The typical pattern of invading a Grathik station was that the naval siege was protracted and dangerous, but the Grathik had no particular taste for or capability in ground combat of any sort. So while they were a very tough nut to crack, they didn't have much in the way of resistance once inside, except for sophisticated, but limited, automated systems. Still, they moved through with due caution, wary of the Grathik VI systems. They moved in to check out what seemed to be a duel between drone systems of some sort. The Plashi drone controllers had to receive the information, translate it from what the drones said and then direct it to their mercenaries.
Sahati wasn't prepared for the sudden escalation of directed firepower. Garil, the hunt pack leader, stood up to engage what seemed to be an automated system and caught some sort of projectile, single shot and it seemed to come out of nowhere. He immediately ordered the rest of the pack to find cover, estimating that the Grathik VI systems would deploy some sort of fire support now that they tripped whatever new perimeter system the mad scientists dreamed up.
Fifteen seconds after the leader went down, there was return fire in the form of some sort of indirect fire, high explosive weaponry. The Plashi controller, a strategist that established objectives on a limited level to their hired mercenary units, was indicating other anomalies in the area, but seemed to still think that it was a new variation of automated systems, some sort of leap forward in computing. The Grathik were unpredictable in their capabilities, and rapidly evolving their new weapons, but still never quite managed to establish best practices. The lag between the clicks and buzzes of the Plashi language the drones operated in and the Plashi report was maddening, but they made the best of that command situation. Pack leaders, and Sahati was a battlefield promotion now, had to make decisions in the interim periods on best judgment.
This felt like something different, Sahati grumbled to himself as the rounds hit. It was cruder than the typical Grathik technology, and his gut said that this was not the expected unexpected that they were reasonably prepared for.
Once the fire finished, seconds after the last rounds, he gave orders to his pack that were simple; stay hidden, keep your eyes out. Then he gestured to his sniffer -- Rysch.
Sniffers were a part of Salvesh culture, a traditional practice that were supplemented by the advent of drones used for recon in force and other duties, but Rysch was Sahati's litter mate and the odd story always popped up where the Plashi or other employers were in error, but the instincts of a sniffer, the subconscious training of the predator's hunting senses of sight and smell, and something never quite quantified, though the Grathik claimed "pheremonal detection," on their threat assessments, were accurate.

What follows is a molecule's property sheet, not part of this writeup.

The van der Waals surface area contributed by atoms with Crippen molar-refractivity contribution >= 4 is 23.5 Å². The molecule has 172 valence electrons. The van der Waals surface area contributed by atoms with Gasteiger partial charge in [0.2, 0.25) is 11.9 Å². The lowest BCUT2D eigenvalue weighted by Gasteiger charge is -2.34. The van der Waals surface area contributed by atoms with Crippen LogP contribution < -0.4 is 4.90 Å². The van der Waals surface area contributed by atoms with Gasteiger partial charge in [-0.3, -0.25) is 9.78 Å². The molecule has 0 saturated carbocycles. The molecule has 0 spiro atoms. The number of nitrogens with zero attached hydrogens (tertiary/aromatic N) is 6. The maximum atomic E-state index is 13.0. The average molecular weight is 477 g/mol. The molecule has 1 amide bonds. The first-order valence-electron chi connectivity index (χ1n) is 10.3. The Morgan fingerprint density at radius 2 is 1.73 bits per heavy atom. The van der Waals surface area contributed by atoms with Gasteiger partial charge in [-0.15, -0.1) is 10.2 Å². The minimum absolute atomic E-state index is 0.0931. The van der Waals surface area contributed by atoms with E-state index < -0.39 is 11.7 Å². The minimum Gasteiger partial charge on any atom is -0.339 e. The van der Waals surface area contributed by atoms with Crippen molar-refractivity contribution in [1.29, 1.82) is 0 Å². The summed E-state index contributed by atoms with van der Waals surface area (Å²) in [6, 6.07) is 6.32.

"There's something out there," he confided in Rysch, "and the Shells think it's more tin can soldiers," he sniffed derisively, "but I want to know what you think."
Three of Rysch's four eyes widened, for the last was ritually put out as part of the Sniffer's ritual of becoming. He'd watched the shot that took Garil, but did not string together the whole picture the way Sahati did, because they had drastically different roles.
"I'll be careful," he told his litter mate. He came into a crouch and started to move forward, cover to cover, trying to simply get one of his senses in range.
There was, to Rysch's nose, the overpowering smell of the nanites sprayed all over the place, as well as the smell of ozone and...some sort of chemical propellant. That was odd. The Grathik were highly advanced, and chemical propellant was not the most effective means of sending death down-range. He was careful to pick his way through the sculpted, though now blasted, alien underbrush of the station, even as his personal assistant set his nanite defenses to maximum stealth, potentially burning them off faster and requiring replenishment, in order to allow him to move now with more freedom than expected. After all, nanites, deprived of material and time to create themselves, needed to be replenished through traditional resupply. Burning through them meant less ammunition, medical care, countermeasures and any number of functions that a soldier on this battlefield required.
And like any good soldier, he used his sparingly and carried extras. It was as essential as batteries, ammunition and food, all three of which nanites could replenish/recharge if kept in stock.
From his vantage, he saw the drones being dispatched by the new enemy. Going by the comms chatter he could hear from other Salvesh units and the sound of much heavier weaponry from a distance, they were encountering problems of their own; they said 'large drones' were bypassing the ambush, suppressing them with a volume of fire and grenades, some of it from other drones in support, but then taking a turn and staying in motion.
And the Salvesh drones were being picked off by a separate source of fire. This he tried to locate, but it was difficult because the volume of fire they encountered initially slacked off. It was hard to detect the muffled sound of a shot from that distance, but it was a high, flat, crack that resulted in a scrapped drone. Single shots, and once he trained his eyes on the flash, he knew what he was looking at. The closer he got, the more he could smell; a wild and unknown presence. He could taste their discipline, their methodical approach and their utterly alien, even compared to the Grathik and Plashi, manner. It was a visceral impression of killers, pack-hunters, but something else -- this was no designed race. They fought according to a different experience and set of methods.
"Sahati, I am sending coordinates," Rysch radioed, "and I want you to engage the location with fire very carefully. I think I have located a new enemy. I want to see their reaction."@Gunther